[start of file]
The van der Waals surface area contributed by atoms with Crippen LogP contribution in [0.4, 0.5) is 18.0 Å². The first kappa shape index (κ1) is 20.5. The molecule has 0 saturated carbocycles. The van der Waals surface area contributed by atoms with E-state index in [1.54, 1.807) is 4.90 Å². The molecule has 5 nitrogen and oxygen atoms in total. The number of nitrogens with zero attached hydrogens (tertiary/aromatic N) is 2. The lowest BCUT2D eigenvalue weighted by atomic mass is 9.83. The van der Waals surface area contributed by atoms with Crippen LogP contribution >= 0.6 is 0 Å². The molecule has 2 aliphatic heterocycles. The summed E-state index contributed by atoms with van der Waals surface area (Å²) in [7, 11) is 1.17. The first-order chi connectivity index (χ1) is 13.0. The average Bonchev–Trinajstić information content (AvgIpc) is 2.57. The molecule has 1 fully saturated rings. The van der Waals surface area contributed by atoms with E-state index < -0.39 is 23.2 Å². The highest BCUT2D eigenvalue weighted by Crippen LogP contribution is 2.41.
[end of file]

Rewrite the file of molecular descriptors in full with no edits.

The van der Waals surface area contributed by atoms with Crippen LogP contribution in [0.4, 0.5) is 18.0 Å². The first kappa shape index (κ1) is 20.5. The molecule has 0 saturated carbocycles. The van der Waals surface area contributed by atoms with E-state index in [1.54, 1.807) is 4.90 Å². The molecule has 5 nitrogen and oxygen atoms in total. The number of nitrogens with zero attached hydrogens (tertiary/aromatic N) is 2. The lowest BCUT2D eigenvalue weighted by atomic mass is 9.83. The van der Waals surface area contributed by atoms with Crippen LogP contribution >= 0.6 is 0 Å². The molecule has 2 aliphatic heterocycles. The summed E-state index contributed by atoms with van der Waals surface area (Å²) in [7, 11) is 1.17. The first-order chi connectivity index (χ1) is 13.0. The average Bonchev–Trinajstić information content (AvgIpc) is 2.57. The molecule has 1 fully saturated rings. The van der Waals surface area contributed by atoms with E-state index < -0.39 is 23.2 Å². The highest BCUT2D eigenvalue weighted by Crippen LogP contribution is 2.41.